This workshop was developed in 2000 for a Western Regional Conference and has been used dozens of times in pre-departure orientations, classrooms, and volunteer trainings.
Goal: Students will understand that observation is an important tool in their ability to understand
and enter into other cultures, whether those cultures are international or domestic.
- Students will learn to differentiate between observations and judgments and how they
apply to culture.
- Students will learn how they might be viewed by others through the lenses of
generalizations and stereotypes.
- Flipchart paper
- Large pictures or posters presenting typical U.S. student stereotypes
(any subgroup that students often have preconceived notions about, such as jocks,
brains, skaters, band kids, prep school students, etc.)
Time Required: 30 minutes
- Post 3-4 pictures or posters around the room with blank flipchart paper next to each one.
- Provide a marker to each student. Ask them to circulate individually to each picture and write
down one they would use to “describe the person or people” in the picture. It is important to
keep the instructions simple and emphasize the word “describe” in the instructions. Encourage
the students to come up with new words rather than repeat those that have already been written.
- After the students have finished writing, review the list at each picture and ask the students to
put themselves “in the shoes” of the chosen subgroup being discussed. How do they feel about
their brainstorming results? They will likely come to the conclusion that the subgroup would
agree with some characteristics while objecting to others.
- Ask the class to explain the difference between observations (statements about others
informed primarily by your empirical senses) and judgments (statements about others informed
primarily by your interpretations). Point out that judgments are not necessarily negative as often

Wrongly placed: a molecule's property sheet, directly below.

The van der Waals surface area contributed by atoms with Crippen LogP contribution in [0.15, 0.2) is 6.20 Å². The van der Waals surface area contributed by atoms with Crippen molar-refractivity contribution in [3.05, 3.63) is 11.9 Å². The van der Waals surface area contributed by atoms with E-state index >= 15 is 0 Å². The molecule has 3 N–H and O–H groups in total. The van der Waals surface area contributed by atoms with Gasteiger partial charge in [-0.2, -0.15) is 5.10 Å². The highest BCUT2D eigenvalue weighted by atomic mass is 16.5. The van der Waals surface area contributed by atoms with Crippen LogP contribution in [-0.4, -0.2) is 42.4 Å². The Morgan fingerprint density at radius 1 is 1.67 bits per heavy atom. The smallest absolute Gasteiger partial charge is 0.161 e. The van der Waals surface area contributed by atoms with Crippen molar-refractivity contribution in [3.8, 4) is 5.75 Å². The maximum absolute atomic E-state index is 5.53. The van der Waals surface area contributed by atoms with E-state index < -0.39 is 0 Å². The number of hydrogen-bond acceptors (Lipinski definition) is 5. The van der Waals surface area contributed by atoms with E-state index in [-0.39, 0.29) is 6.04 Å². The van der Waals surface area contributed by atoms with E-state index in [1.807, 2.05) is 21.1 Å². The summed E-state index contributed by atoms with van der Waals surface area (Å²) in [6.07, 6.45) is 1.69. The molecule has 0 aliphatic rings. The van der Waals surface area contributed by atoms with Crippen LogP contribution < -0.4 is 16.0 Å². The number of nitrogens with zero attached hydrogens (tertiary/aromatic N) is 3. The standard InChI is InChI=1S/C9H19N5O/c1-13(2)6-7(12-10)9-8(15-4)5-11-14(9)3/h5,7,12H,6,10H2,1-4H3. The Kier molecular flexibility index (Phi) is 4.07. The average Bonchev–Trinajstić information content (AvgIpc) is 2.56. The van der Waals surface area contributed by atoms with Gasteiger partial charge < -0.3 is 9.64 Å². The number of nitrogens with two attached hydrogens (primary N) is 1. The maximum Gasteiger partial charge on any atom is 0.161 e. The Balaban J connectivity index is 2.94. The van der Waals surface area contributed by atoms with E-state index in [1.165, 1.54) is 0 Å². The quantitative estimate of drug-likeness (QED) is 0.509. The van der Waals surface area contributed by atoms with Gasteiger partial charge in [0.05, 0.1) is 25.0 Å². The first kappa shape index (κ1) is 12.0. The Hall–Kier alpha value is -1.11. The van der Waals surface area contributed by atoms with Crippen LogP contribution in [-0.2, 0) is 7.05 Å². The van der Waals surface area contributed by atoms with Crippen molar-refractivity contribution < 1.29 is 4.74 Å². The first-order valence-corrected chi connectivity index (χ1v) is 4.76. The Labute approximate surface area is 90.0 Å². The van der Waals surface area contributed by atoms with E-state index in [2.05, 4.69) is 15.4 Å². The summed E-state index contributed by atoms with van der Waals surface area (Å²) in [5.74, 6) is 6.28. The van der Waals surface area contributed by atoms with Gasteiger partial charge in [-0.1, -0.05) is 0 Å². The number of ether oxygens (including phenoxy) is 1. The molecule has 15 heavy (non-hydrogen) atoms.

perceived. We frequently make positive judgments about other groups. Stress that making
judgments is a natural part of being human, but one that closes our minds to other people and
groups. Whether positive or negative, judgments are not as useful as observations in looking at
people who are different than ourselves.
- Return to the lists for each picture and ask the group to identify any observations on each list.
Typically, there will be many judgments and only a few observations on the list, so it is
important to use these examples to identify what observations are. If there are none, ask the
group to come up with any observations about the subgroup.
- Ask students for examples of when they might be in a situation where they will be coming into
contact with a different culture. Encourage them to think about situations inside and outside the
U.S. Regardless of the situation, the lesson is the same. We will be more successful
understanding and entering into another culture if we do our best to suspend judgments and focus
on making observations about others. Reciprocally, people from the other culture will appreciate
our efforts to understand them – their customs, behavior, and beliefs.